Supporters' Have Their Say

Last updated : 30 October 2003 By Kevin Markey
The Leeds United Independent Fans Association said the annual figures were a result of "excessive spending, lack of proper control, rash financial decisions and a culture of arrogance and instability."

In a statement the LUIFA said: "We feel these figures reflect the supporters' continued assertion that Leeds United has been mismanaged and badly run from board level down for several seasons now.

"There is a lack of planning regarding the ongoing operations of the club with all effort going towards reducing debt at the expense of the day to day operation of the club.

"In view of this the club must implement a long term plan that will create stability and enable the club to recover from its present untenable position, a plan which involves its grass roots support and its local community and which accepts the current disastrous situation for exactly what it is.

"While we wish the club to be successful and to see Leeds United in a stable position, we have little faith that the present board and senior management are capable of this without a serious long-term strategy of which there is scant evidence."

John Boocock, chairman of the Leeds United Supporters' Trust, also voiced their concern on recent events. "I'm not surprised at these financial results, but I am still very angry," he said.

"I understand there's a cash injection of £4.4m coming in, yet the only place this can possibly be spent is on the pitch.

"If they don't then they are staring at the Nationwide League and calling in the receivers the very next day. This team has to play their way out of it."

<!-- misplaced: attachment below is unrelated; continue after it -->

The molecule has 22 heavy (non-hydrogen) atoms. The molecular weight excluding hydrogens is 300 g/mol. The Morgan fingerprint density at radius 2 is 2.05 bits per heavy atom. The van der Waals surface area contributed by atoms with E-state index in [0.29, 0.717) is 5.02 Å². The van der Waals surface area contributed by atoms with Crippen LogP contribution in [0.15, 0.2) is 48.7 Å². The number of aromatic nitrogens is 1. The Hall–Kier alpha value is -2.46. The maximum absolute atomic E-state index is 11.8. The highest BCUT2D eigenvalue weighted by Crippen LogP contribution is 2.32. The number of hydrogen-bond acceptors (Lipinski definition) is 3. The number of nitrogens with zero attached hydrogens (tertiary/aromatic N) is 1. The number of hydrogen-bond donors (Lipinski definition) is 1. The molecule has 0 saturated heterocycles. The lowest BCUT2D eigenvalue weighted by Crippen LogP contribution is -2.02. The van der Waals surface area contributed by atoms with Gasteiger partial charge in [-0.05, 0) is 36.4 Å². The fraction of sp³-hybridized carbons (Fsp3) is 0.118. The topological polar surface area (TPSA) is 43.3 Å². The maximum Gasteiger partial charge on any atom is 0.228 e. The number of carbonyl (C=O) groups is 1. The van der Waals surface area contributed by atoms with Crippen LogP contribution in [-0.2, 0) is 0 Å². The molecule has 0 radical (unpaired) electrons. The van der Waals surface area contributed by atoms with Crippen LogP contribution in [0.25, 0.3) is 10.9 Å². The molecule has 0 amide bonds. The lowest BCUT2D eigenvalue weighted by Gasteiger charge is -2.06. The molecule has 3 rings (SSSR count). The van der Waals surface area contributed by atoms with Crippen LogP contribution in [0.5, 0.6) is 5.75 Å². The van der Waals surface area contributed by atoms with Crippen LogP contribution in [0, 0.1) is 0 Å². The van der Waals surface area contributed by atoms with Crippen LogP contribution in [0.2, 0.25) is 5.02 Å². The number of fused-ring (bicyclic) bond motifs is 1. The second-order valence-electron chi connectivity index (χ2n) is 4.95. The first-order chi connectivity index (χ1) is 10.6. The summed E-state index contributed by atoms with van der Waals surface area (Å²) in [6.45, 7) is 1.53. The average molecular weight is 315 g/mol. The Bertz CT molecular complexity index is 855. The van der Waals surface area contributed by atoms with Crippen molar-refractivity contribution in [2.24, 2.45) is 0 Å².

Boocock insisted a Roman Abramovich-type figure would not necessarily be advantageous, unless their interests lay in the local community. "It's the last thing Leeds want," he added.

"Leeds want to stop thinking they are a super-duper dot com business and start thinking more about the people who matter most, the community."

Supporters' club chairman Ray Fell said the figures came as a blow and said: "I think we were all expecting bad news but the bad news is that the overall debt doesn't seem to have changed.

"People were thinking that with Rio Ferdinand being sold we were now secure but from that moment on things have just been going downhill.

"We have gambled on players and their values and that has just increased the pressures.

"These figures go to June and since then there has been some work done at the club in terms of moving towards a restructuring of the debt.

"The arrival of Trevor Birch will hopefully leave the chairman more time to get on with that restructuring.

"Things haven't been going for us but there were some good signs against Manchester United and Liverpool.

"We need a period of stability. The supporters have stayed behind the team remarkably well because I think we understand the problems the club is going through. If we all stick together we can make some progress."